Why Shouldn't I Drink?
Even though it is illegal to drink
alcohol in the United States until you are 21, and in Canada until
you are 19 (18 in Quebec), most teens
can get access to alcohol, or will at
least be exposed to it or have friends who drink. It is therefore
up to you to make a decision whether to drink.
Deciding to drink can have many
harmful consequences. Usually, younger teens (under 16) are neither
mentally nor physically developed enough to handle a strong drug
like alcohol. Also, the earlier that one begins drinking, the
more likely they are to have problem with alcohol later in life.
Although most teens drink alcohol
in order to fit in and look cool, they often end up doing foolish
things due to the fact that they are drunk and may end up being
embarrassed the nest day or having done or said something that
they regret. Also, the next day you will suffer a hangover, which
is not fun and includes, upset stomachs, headaches, dizziness
and sensitivity to light and sound.
Drinking may begin to interfere
with your social life, sports and school work. Also, your parents
will most likely disapprove of your drinking, and this could result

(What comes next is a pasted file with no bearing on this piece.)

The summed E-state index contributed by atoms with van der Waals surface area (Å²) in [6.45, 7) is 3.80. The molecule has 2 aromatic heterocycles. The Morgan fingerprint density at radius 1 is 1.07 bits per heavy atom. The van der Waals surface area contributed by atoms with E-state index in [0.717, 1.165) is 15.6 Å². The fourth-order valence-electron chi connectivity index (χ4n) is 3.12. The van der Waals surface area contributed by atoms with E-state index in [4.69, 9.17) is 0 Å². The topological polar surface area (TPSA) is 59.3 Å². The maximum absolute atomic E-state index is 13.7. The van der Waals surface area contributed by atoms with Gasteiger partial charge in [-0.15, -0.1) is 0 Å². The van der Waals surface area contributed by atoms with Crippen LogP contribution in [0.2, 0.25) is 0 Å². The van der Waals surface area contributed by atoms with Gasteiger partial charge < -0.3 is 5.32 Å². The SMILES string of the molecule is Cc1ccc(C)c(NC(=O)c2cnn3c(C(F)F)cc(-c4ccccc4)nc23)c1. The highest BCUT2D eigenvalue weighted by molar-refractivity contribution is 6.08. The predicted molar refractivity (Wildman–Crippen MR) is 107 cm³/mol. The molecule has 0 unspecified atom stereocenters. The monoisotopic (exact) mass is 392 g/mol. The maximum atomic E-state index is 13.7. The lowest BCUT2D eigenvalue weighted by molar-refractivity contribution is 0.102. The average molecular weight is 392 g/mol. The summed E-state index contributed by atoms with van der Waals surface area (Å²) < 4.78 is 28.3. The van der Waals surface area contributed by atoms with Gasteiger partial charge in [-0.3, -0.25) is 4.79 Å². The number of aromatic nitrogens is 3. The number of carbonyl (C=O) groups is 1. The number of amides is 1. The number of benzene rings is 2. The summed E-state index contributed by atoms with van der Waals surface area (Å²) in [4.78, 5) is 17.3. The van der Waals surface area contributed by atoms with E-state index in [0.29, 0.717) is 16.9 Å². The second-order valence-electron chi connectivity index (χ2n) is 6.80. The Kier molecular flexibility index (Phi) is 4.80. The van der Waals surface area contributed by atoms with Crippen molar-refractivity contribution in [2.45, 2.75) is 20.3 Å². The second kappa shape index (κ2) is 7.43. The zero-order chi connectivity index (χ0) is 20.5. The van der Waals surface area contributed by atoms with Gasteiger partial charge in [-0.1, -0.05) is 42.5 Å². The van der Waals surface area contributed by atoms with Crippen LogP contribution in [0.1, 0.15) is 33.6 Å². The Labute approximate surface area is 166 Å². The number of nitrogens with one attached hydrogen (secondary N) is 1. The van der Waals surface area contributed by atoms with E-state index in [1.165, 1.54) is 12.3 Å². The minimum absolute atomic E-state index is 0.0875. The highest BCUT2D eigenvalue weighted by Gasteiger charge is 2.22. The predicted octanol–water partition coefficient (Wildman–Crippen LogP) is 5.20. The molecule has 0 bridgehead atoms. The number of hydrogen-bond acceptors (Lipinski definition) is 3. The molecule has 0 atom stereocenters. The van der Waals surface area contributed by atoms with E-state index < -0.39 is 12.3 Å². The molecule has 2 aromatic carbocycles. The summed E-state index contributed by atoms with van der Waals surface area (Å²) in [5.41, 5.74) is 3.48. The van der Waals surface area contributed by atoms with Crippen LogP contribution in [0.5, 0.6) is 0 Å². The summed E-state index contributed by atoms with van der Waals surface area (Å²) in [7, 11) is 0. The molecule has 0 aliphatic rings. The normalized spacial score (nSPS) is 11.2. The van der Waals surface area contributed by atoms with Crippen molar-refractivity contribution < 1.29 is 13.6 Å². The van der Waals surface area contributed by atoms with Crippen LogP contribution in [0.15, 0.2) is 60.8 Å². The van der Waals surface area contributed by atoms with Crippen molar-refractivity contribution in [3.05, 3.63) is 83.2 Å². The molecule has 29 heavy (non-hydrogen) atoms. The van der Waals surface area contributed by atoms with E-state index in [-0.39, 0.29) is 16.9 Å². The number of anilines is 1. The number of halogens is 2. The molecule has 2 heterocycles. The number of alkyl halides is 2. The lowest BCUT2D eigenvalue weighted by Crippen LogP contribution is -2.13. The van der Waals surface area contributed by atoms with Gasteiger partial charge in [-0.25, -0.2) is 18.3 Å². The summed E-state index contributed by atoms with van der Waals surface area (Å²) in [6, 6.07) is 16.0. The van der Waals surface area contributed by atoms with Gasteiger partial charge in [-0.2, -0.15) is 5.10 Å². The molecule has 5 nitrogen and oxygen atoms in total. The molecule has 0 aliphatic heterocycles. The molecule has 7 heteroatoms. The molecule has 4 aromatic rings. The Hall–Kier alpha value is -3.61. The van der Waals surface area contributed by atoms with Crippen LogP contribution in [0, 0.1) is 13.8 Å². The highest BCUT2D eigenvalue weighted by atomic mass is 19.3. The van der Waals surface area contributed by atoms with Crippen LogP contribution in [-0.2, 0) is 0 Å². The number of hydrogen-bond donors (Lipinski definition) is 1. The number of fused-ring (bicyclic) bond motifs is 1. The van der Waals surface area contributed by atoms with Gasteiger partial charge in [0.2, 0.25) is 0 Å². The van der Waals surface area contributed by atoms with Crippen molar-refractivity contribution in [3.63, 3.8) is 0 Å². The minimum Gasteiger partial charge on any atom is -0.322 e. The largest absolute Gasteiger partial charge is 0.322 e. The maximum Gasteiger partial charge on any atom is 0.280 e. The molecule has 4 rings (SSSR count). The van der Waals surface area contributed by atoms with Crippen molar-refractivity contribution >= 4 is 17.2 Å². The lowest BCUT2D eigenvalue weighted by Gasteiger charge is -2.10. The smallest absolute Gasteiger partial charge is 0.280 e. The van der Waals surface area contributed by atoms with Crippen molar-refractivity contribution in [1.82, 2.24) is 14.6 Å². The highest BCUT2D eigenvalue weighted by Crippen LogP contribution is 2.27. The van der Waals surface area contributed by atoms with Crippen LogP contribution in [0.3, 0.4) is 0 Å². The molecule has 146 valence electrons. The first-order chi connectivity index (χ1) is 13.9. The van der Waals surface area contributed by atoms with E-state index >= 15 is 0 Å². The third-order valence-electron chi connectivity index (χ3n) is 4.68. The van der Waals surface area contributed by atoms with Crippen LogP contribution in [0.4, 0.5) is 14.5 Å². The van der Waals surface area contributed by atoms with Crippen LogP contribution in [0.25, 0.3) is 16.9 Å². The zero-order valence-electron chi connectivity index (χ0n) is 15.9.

in punishment and groundings. As well, it has been seen that teens
who drink end up being more sexually active and having more unprotected
sex with partners that they do not know as well. This may result
which could then end up in death.
People often say that they drink
to escape from their problems, but it is a proven fact that drinking
only leads to more problems - especially problems with the law.
In fact, research shows that 32% of teens under 18 who are in
long-term juvenile detention centers were under the influence
of alcohol at the time of their crime and/or arrest.
Also, teens who drink may get seriously
hurt or even die. Over 38% of all drowning deaths are alcohol-related.
Use of alcohol greatly increases the chance that a teen will be
involved in a car accident, homicide, or suicide. If you do choose
to drink, don't drink and drive or let your friends drink and
drive. According to Mothers Against Drunk Driving (MADD), on one
of the most popular prom nights in 1999, as many as 62% of the
traffic fatalities were alcohol-related.
Long-term alcohol use
can have extremely serious health consequences. Liver damage is
a widely known consequence of alcohol abuse. Years of drinking
can also damage the pancreas, heart, and brain. Heavy drinking
can lead to malnutrition (if alcohol is used as a substitute for
food) or obesity
(if regular or binge eating is combined with the high calorie
content of alcoholic beverages).
Effects of Alcohol